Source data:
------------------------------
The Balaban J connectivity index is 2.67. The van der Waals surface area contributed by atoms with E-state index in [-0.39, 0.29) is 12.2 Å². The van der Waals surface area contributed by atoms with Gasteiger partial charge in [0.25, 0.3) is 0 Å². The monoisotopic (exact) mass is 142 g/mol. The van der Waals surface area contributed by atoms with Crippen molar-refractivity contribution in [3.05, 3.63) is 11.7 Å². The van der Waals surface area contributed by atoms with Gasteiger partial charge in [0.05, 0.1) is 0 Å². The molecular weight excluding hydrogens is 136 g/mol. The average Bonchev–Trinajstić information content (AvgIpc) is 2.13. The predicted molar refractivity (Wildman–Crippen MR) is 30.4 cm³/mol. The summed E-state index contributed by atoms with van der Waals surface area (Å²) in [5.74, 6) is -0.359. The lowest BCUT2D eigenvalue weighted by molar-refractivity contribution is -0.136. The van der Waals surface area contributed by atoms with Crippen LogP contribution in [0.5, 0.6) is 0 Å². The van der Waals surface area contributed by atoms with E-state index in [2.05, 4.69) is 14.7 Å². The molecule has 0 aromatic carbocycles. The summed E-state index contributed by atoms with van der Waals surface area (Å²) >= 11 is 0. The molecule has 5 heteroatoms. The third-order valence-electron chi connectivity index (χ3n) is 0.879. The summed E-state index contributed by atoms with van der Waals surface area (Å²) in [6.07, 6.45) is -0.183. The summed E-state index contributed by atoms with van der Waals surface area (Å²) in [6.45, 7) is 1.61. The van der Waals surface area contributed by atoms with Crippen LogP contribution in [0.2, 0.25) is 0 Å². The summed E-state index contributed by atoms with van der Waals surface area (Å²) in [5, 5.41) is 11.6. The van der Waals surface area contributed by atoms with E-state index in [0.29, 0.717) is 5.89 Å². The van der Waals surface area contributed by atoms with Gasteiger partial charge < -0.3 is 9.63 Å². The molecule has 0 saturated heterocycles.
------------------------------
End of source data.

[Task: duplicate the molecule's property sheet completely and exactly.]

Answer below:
The Balaban J connectivity index is 2.67. The van der Waals surface area contributed by atoms with E-state index in [-0.39, 0.29) is 12.2 Å². The van der Waals surface area contributed by atoms with Gasteiger partial charge in [0.25, 0.3) is 0 Å². The monoisotopic (exact) mass is 142 g/mol. The van der Waals surface area contributed by atoms with Crippen molar-refractivity contribution in [3.05, 3.63) is 11.7 Å². The van der Waals surface area contributed by atoms with Gasteiger partial charge in [0.05, 0.1) is 0 Å². The molecular weight excluding hydrogens is 136 g/mol. The average Bonchev–Trinajstić information content (AvgIpc) is 2.13. The predicted molar refractivity (Wildman–Crippen MR) is 30.4 cm³/mol. The summed E-state index contributed by atoms with van der Waals surface area (Å²) in [5.74, 6) is -0.359. The lowest BCUT2D eigenvalue weighted by molar-refractivity contribution is -0.136. The van der Waals surface area contributed by atoms with Crippen LogP contribution in [0.5, 0.6) is 0 Å². The van der Waals surface area contributed by atoms with E-state index in [2.05, 4.69) is 14.7 Å². The molecule has 0 aromatic carbocycles. The summed E-state index contributed by atoms with van der Waals surface area (Å²) >= 11 is 0. The molecule has 5 heteroatoms. The third-order valence-electron chi connectivity index (χ3n) is 0.879. The summed E-state index contributed by atoms with van der Waals surface area (Å²) in [6.07, 6.45) is -0.183. The summed E-state index contributed by atoms with van der Waals surface area (Å²) in [6.45, 7) is 1.61. The van der Waals surface area contributed by atoms with Crippen LogP contribution in [0.2, 0.25) is 0 Å². The summed E-state index contributed by atoms with van der Waals surface area (Å²) in [5, 5.41) is 11.6. The van der Waals surface area contributed by atoms with E-state index in [0.29, 0.717) is 5.89 Å². The van der Waals surface area contributed by atoms with Gasteiger partial charge < -0.3 is 9.63 Å². The molecule has 0 saturated heterocycles.